It's curious that for some reason the formation appears to have gotten thicker.

To summarize:
1) It's nice in that it actually takes into account actual field practices and organization of troops rather than their theorectical composition on paper.
2) It also integrates cavalry and artillery into it's formation, suggesting that Joseon Korea better understands combined arms in Pike-and-Shot warfare that it did in the 17th century.
3) It still shows it's limits as a Pike-and-Shot formation despite being the 18th century; it seems to try to extract as much as it can out of it's shot short of depriving them of any anti-cavalry or melee protection whatsoever, but that fundamentally poses limits on it's capability to deliver shock. Ex. the formation's still based around deep-rank countermarching continous fire rather than thin, linear volleys. They're also still using arquebuses instead of muskets, and matchlocks instead of flintlocks. This appears to result in oddities like the formation being thicker than it's 17th century counterparts.
4) I also personally think ~350 ish cavalry on either flanks is a bit too small for a formation this size(~3,000) but that could be just me.

Conclusion

Overall I think we can say that given the lack of threats after the Qing invasion, Joseon Korea's armies still did decently. Compared to their pre-Imjin war army of the early 16th century the modernization efforts of the early 17th century were clearly successful in modernizing them to be up to date. They took sensible measures in response to perceived deficiencies in their armies, which largely seems correct, but are limited by the lack of bayonets and thus had to stay within a Pike-and-Shot framework. They show increasing understanding of the importance of field artillery and cavalry and such combined-arms elements as time progresses and is shown adapting it's military doctrine to meet the actual real material conditions.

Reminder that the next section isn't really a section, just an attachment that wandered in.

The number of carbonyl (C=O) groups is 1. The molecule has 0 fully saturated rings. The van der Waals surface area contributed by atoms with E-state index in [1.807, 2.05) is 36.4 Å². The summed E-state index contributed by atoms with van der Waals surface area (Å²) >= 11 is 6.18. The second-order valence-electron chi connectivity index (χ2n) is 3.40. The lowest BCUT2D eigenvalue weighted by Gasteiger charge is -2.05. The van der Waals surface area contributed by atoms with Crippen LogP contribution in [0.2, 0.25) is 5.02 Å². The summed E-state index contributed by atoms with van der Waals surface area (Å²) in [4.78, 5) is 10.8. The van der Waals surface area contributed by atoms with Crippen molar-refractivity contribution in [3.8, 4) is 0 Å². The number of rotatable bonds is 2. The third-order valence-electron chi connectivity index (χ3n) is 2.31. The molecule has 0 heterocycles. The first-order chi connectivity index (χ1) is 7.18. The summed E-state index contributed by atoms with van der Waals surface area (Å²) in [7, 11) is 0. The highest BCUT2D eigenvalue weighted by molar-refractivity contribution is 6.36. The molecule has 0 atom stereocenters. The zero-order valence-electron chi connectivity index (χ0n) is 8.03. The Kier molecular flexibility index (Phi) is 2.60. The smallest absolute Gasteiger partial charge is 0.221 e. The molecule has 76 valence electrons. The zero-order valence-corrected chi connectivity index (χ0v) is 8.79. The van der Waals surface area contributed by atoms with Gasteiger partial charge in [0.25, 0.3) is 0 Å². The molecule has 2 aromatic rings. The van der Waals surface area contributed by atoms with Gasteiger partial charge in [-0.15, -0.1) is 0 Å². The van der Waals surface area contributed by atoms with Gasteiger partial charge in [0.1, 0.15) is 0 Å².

But it's also painfully obvious that such reforms lack any real battlefield experience, with some questionable choices like the (probably) overstretched pike companies of the 18th century, an even greater focus on firepower over shock, and lack of distributing any potential technological improvements(like flintlocks, which Joseon Korea did have access to through Qing China) en masse.

Korean Field Formations of the 17th century, both on paper and as they likely would've been on the field, may have been competetive on a contemporary European battlefield, if a bit outdated. But by the 18th century, it is clear that Korea is far behind it's European counterparts on the otherside of the globe, even if they were trying to get(and arguably largely suceeding at getting) the most bang for buck out of their army. Despite various improvements, reforms and attempts to extract more efficiency out of their forces as they could, their late-18th century tactics are still something that belongs in the 17th century, not 18th.


[1] 노영구.『朝鮮後期 兵書와 戰法의 硏究』Military tactical manuals and military strategies written and devised in the late Chosun dynasty. 학위논문(PhD. Thesis), 서울대학교 대학원 국사학과, 2002. 서울, 2002. 1-247. Accessed May 30, 2018. RISS ???? - ???? ????. p. 42-48.
[2] 노영구. 『조선후기의 전술 : 兵學通을 중심으로』. 서울특별시: 그물, 2016. p. 30-31.
[3] Ibid. p. 49.
[4] 노영구. 「인조초~丙子胡亂 시기 조선의 전술 전개」 "Joseon's military tactics from the early years of King Injo through the 2nd Manchu Invasion of 1636". 『한국사학보』 41 (November 2010): 203-35. p. 207-19.
[5] 노영구.『朝鮮後期 兵書와 戰法의 硏究』Military tactical manuals and military strategies written and devised in the late Chosun dynasty. p. 36.
[6] 「ㄴ. 남방보영(南方步營)」 in 『兵學指南』 丁未新刊 壯營藏板本. Translated by 김석형. 여강출판사, 2001. Accessed June 2, 2018. N2 OpenLink User Authentication.
[7] "진법에 등장하는 훈련기관안내 - 문화콘텐츠닷컴." 청화백자(靑華白瓷)의 발달 - 문화콘텐츠닷컴. Accessed June 02, 2018. 진법에 등장하는 훈련기관안내 - 문화콘텐츠닷컴.